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05.03.2018 State Department Announces Another Major ITAR Enforcement Case and $30 Million Penalty By: Thomas B. McVey

On April 25, 2018 the Directorate of Defense Trade Controls (“DDTC”) announced another major enforcement case for violations of the International Traffic In Arms Regulations (“ITAR”).  The case, involving FLIR Systems, Inc. (“Respondent”), involved a wide range of alleged violations and resulted in a $30,000,000 civil penalty.[1]  This case is a sobering reminder of DDTC’s serious commitment to investigate ITAR violations and provides an important compliance lesson for U.S. and foreign companies.

The Respondent is a manufacturer of advanced sensors used to protect borders, gather intelligence and protect critical infrastructure.  DDTC alleged that the Respondent engaged in multiple violations of the Arms Export Control Act (“AECA”) and ITAR Part 127 including:

  • Failure to apply for and manage export licenses;
  • Failure to comply with terms, conditions and provisos of licenses;
  • Poor management of use of license exemptions;
  • Inaccurate or incomplete shipping documents;
  • Improper actions at trade shows;
  • Failure to obtain Nontransfer and Use Certificates;
  • Failure to properly decrement or report quantities of items shipped;
  • Failure to properly record shipments;
  • Failure to return items to the U.S. under temporary export licenses;
  • Failure to file reports of payments of contributions, fees and sales commissions as required under 22 CFR Part 130;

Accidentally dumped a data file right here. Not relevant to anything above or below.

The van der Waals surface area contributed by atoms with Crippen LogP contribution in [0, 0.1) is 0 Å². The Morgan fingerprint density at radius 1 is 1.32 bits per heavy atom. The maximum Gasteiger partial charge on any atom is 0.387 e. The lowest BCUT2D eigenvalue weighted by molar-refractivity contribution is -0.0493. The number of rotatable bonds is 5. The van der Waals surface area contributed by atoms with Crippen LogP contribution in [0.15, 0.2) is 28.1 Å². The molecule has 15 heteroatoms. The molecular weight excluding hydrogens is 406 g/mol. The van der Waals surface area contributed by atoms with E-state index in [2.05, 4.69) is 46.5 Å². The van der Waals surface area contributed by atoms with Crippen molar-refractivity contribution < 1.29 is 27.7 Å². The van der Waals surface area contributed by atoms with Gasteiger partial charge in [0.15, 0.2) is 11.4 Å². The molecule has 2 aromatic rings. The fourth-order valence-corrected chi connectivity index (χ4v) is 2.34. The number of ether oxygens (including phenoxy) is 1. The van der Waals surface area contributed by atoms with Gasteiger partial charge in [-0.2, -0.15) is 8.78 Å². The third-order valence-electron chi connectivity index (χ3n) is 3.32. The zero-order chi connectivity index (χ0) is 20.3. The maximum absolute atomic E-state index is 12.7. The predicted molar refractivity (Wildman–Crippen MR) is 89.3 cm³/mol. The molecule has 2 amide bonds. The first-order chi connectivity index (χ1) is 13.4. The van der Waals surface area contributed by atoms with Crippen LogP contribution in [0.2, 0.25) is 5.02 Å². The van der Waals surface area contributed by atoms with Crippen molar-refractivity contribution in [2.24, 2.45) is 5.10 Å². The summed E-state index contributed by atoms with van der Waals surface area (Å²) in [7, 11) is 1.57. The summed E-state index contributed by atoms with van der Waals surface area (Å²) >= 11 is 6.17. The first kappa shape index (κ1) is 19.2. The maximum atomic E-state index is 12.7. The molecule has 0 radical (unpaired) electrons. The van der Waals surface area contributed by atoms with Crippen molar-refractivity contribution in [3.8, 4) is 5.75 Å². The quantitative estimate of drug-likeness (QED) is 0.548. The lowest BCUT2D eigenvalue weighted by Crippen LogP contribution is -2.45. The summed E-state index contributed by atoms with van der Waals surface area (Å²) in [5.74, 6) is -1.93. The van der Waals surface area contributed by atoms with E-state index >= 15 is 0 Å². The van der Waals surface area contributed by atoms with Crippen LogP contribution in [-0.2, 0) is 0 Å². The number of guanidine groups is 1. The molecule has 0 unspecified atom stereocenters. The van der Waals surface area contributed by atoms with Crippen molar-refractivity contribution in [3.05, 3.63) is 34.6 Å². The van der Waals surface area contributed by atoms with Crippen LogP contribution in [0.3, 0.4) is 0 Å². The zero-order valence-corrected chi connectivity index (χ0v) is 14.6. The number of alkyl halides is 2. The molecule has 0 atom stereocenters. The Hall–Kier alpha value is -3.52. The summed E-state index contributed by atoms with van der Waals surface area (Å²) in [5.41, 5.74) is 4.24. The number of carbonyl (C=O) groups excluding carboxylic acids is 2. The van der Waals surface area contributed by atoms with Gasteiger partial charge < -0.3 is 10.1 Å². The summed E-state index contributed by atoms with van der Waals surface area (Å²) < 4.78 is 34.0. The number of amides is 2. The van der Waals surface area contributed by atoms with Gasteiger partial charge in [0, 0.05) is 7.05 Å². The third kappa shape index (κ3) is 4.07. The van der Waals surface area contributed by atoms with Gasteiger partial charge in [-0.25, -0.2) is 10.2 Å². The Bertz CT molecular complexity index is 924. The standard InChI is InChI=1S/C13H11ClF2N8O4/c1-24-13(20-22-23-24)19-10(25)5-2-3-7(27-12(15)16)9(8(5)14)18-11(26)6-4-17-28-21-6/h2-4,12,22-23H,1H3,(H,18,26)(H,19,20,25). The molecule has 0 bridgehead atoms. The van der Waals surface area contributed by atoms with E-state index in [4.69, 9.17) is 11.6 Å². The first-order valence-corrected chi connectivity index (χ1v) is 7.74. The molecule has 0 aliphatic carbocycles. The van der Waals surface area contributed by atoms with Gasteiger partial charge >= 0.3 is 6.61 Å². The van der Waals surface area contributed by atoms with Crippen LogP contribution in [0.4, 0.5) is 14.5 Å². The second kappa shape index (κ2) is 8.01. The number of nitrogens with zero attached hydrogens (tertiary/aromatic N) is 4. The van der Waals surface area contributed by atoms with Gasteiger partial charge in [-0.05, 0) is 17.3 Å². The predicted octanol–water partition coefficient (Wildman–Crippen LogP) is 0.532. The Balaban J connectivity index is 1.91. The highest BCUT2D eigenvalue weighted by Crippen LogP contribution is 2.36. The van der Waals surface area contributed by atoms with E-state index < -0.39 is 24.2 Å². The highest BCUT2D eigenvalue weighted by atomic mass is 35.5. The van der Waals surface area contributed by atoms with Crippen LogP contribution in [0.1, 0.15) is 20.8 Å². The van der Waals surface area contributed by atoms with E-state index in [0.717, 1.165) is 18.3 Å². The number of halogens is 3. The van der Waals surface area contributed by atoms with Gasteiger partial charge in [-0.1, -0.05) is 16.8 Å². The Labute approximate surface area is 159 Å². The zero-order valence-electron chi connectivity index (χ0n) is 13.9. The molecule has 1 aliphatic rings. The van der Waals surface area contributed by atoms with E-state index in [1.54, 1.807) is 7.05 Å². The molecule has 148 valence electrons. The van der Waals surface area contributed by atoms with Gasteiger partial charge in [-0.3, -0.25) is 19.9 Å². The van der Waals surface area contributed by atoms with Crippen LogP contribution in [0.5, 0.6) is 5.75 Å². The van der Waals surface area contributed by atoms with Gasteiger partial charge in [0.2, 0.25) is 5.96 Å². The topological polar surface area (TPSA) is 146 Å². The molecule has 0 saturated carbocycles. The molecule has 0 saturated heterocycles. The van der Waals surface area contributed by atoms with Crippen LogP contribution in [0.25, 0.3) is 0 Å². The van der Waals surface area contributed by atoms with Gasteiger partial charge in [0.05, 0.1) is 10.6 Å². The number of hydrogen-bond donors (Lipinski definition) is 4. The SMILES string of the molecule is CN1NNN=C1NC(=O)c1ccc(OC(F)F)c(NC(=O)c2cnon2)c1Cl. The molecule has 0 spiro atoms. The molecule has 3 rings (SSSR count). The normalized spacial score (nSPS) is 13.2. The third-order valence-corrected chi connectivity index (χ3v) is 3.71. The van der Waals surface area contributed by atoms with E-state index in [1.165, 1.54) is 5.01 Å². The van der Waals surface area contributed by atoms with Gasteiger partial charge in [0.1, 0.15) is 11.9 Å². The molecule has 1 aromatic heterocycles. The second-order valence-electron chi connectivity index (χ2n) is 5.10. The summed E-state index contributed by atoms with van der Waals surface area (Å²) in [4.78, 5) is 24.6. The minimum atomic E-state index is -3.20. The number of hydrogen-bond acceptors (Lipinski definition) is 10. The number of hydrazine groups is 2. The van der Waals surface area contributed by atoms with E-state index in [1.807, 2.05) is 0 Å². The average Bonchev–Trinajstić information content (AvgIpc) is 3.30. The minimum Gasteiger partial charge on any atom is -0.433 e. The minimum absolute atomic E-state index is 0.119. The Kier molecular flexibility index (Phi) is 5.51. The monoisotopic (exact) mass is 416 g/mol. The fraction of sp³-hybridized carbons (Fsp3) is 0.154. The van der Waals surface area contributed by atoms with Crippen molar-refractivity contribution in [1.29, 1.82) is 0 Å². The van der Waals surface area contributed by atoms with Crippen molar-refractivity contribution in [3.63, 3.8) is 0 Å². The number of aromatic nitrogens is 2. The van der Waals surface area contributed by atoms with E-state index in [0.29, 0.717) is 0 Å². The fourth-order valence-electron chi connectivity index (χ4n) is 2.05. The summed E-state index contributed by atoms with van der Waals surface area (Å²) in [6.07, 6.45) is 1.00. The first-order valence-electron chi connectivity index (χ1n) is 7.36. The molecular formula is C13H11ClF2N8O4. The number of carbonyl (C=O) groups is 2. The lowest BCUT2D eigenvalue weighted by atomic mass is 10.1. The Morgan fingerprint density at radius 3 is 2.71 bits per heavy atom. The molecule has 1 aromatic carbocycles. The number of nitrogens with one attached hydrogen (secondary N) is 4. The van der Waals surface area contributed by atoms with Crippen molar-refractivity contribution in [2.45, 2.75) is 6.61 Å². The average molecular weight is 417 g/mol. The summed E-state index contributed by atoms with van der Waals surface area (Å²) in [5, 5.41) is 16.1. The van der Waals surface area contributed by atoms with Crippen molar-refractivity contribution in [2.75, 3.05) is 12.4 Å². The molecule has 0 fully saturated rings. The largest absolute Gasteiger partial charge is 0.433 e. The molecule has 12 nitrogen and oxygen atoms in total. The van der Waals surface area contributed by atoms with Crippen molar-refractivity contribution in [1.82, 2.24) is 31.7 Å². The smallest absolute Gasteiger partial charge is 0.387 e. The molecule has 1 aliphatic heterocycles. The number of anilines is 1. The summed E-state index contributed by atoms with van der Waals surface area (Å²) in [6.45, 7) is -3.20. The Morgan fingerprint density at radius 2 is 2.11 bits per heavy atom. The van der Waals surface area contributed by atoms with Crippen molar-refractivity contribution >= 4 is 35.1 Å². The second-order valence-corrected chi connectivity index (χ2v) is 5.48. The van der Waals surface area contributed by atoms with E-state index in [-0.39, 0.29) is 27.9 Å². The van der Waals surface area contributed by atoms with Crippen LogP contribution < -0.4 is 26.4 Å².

• Multiple recordkeeping violations.


DDTC also identified significant alleged violations by the Company for permitting certain of its employees who are foreign or dual nationals to have access to ITAR-controlled technical data stored in the Company’s computer system.  DDTC alleged that the Company failed to have adequate controls in the data system to prevent foreign national employees from accessing controlled files through their use of the system.  In addition, DDTC stated that the Respondent failed to collect citizenship information necessary to determine licensing requirements for its foreign-person employees, including employees holding nationalities from more than one country.

DDTC identified a number of aggravating factors including significant compliance program deficiencies and “deficient ITAR expertise and senior leadership oversight.”  As part of the proceedings, the Respondent entered an agreement with DDTC to toll the statute of limitations.

As referenced above, as part of the settlement the Respondent agreed to $30 million in civil fines and remedial compliance measures – of this amount $15 million will be suspended on the condition that the Respondent applies the suspended amount to pay for remedial compliance measures.  The Respondent also agreed to appoint a “special compliance officer” to monitor ITAR compliance for a minimum of three years in consultation with DDTC.  In addition, the Consent Agreement requires the Respondent to adopt policies and procedures to address the following: